As a Pennsylvania native, “that was a hard series to win,” Hoffman noted about the Mr. DIRT achievement. “They never raced in my backyard; they always raced in their backyard. The New York drivers definitely had the advantage.”
He still beams about the recognition he received as ’04 NASCAR Regional champ at a lavish awards banquet in Las Vegas. “Most of those guys race against smaller fields and they aren’t handicapped, they’re used to starting up front,” Doug explained. “And there I was, a NASCAR champion, from a dirt track!”
Doug Hoffman, however, was the King of Crossover, winning as easily on asphalt as on dirt surfaces. In 1991, Hoffman took down 200-lap victories on both the Fonda dirt and the Flemington tar, just two weeks apart. The following year, he followed up a NASCAR Whelen Modified Tour 200 checker at Flemington with a big win in the Lebanon Valley 200.
He’s had some great rides over the years, starting with Leon Conklin’s #125 (the car he’s most associated with, after his own iconic #60over), and Billy Taylor’s #1 Troyer that took Syracuse. Hoffman also had success with Dieter Schmidt, Dennis “Moose” Eisenhard, Jay James, Jim Romeo, Sal DeBruno and others.
“I was hard on the people I drove for,” Hoffman admitted. “When you’re really intense about winning races. . . you’re really intense.”
His last full-season ride was for DeBruno at Bridgeport Speedway in 2007.
“I was so lucky to race when I did,” Hoffman related. “I got to race against all-time great drivers like Frankie Schneider, Rags Carter and Lou Lazzaro when their careers were winding down, and guys like Jack Johnson, Bob McCreadie and Dave Lape when they were in their prime. And all the great drivers who are still racing today! It was an awesome time.”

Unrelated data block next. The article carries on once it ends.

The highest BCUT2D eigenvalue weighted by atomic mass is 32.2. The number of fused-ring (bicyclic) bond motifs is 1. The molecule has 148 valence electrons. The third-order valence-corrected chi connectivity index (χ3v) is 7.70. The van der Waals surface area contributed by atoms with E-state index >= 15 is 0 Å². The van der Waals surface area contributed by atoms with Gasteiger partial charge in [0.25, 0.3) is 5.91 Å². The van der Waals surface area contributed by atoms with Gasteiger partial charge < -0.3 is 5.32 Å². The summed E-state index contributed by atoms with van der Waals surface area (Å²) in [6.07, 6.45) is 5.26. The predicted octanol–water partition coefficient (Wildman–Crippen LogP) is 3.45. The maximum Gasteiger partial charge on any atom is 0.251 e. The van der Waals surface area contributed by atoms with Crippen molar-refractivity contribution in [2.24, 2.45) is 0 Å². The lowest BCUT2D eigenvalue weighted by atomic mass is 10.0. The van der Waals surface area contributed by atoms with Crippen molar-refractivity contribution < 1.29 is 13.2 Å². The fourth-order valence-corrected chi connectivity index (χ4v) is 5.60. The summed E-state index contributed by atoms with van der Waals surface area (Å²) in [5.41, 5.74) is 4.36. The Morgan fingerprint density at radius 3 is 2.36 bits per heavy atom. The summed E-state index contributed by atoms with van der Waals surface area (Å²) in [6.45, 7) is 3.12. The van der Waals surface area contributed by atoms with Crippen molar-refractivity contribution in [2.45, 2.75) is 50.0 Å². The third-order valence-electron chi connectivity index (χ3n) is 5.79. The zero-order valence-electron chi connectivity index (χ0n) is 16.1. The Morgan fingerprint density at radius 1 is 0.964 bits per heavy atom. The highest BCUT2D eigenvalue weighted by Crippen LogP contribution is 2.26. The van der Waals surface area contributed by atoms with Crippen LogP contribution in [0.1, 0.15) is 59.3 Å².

In 1994, Hoffman, his good friend Alex Friesen and others partnered to take over the lease at Mahoning Valley Speedway, a paved quarter-mile oval in Lehighton, PA. Two years later, Friesen was killed in a snowmobile accident, “and that really changed everything,” Doug stated. “Things would have been different if Alex were still alive.”
Nonetheless, for the past seven years, Doug and his wife Gena have single-handedly promoted and run Mahoning Valley and done a very good job in a tough economy. Their innovative and popular Poker Series for the Modifieds has been a highlight of the track’s schedule.
In addition to Mahoning Valley, Hoffman also started a trucking business—his “day job.” Doug’s daughter, Joey, made him a grandfather to a little girl, Mattie, now five. Gena’s daughter, Skye, is a big help to the Hoffmans at the race track.
Even with the track and the trucks and the family, Doug isn’t ready yet to say his driving days are over. And he can certainly still get the job done, as he proved in September 2008, during the running of Grandview’s annual Freedom 76 spectacle. Although he’d sat out the entire season, focusing on Mahoning Valley, he picked up a last-minute ride in a Chad Sinon car and had the fans out of their seats as he came within a hair’s breadth of beating six-time track champion Craig VonDohren for the $20,000 victory.
“I didn’t retire,” Hoffman firmly emphasized. “I’m just not racing right now.”